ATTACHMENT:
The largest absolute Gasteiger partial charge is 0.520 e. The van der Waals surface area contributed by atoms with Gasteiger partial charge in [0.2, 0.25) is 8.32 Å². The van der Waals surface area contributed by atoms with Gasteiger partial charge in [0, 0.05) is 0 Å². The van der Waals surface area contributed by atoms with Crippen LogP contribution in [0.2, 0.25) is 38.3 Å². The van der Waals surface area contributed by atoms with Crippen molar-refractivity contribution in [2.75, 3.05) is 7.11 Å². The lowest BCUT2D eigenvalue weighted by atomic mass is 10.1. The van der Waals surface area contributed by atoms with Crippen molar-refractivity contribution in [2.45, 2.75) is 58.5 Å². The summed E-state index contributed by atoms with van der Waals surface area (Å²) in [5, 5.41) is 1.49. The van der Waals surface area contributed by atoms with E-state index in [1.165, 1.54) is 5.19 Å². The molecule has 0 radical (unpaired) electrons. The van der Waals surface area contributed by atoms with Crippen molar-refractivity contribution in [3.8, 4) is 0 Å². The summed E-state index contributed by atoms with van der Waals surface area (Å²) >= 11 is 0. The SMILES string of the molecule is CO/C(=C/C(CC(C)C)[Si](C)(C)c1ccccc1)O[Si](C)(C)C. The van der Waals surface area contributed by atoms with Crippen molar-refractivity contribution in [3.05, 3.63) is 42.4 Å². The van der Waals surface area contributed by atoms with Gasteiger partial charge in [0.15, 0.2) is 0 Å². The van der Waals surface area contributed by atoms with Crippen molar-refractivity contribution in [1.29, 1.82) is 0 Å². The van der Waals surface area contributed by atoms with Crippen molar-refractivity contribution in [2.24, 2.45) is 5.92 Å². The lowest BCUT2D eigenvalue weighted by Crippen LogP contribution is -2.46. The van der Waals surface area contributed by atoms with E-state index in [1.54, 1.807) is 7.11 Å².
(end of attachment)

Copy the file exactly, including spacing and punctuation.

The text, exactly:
The largest absolute Gasteiger partial charge is 0.520 e. The van der Waals surface area contributed by atoms with Gasteiger partial charge in [0.2, 0.25) is 8.32 Å². The van der Waals surface area contributed by atoms with Gasteiger partial charge in [0, 0.05) is 0 Å². The van der Waals surface area contributed by atoms with Crippen LogP contribution in [0.2, 0.25) is 38.3 Å². The van der Waals surface area contributed by atoms with Crippen molar-refractivity contribution in [2.75, 3.05) is 7.11 Å². The lowest BCUT2D eigenvalue weighted by atomic mass is 10.1. The van der Waals surface area contributed by atoms with Crippen molar-refractivity contribution in [2.45, 2.75) is 58.5 Å². The summed E-state index contributed by atoms with van der Waals surface area (Å²) in [5, 5.41) is 1.49. The van der Waals surface area contributed by atoms with E-state index in [1.165, 1.54) is 5.19 Å². The molecule has 0 radical (unpaired) electrons. The van der Waals surface area contributed by atoms with Crippen molar-refractivity contribution in [3.8, 4) is 0 Å². The summed E-state index contributed by atoms with van der Waals surface area (Å²) >= 11 is 0. The SMILES string of the molecule is CO/C(=C/C(CC(C)C)[Si](C)(C)c1ccccc1)O[Si](C)(C)C. The van der Waals surface area contributed by atoms with Crippen molar-refractivity contribution in [3.05, 3.63) is 42.4 Å². The van der Waals surface area contributed by atoms with Gasteiger partial charge in [0.15, 0.2) is 0 Å². The van der Waals surface area contributed by atoms with Crippen molar-refractivity contribution in [1.29, 1.82) is 0 Å². The van der Waals surface area contributed by atoms with Crippen molar-refractivity contribution in [2.24, 2.45) is 5.92 Å². The lowest BCUT2D eigenvalue weighted by Crippen LogP contribution is -2.46. The van der Waals surface area contributed by atoms with E-state index in [1.54, 1.807) is 7.11 Å².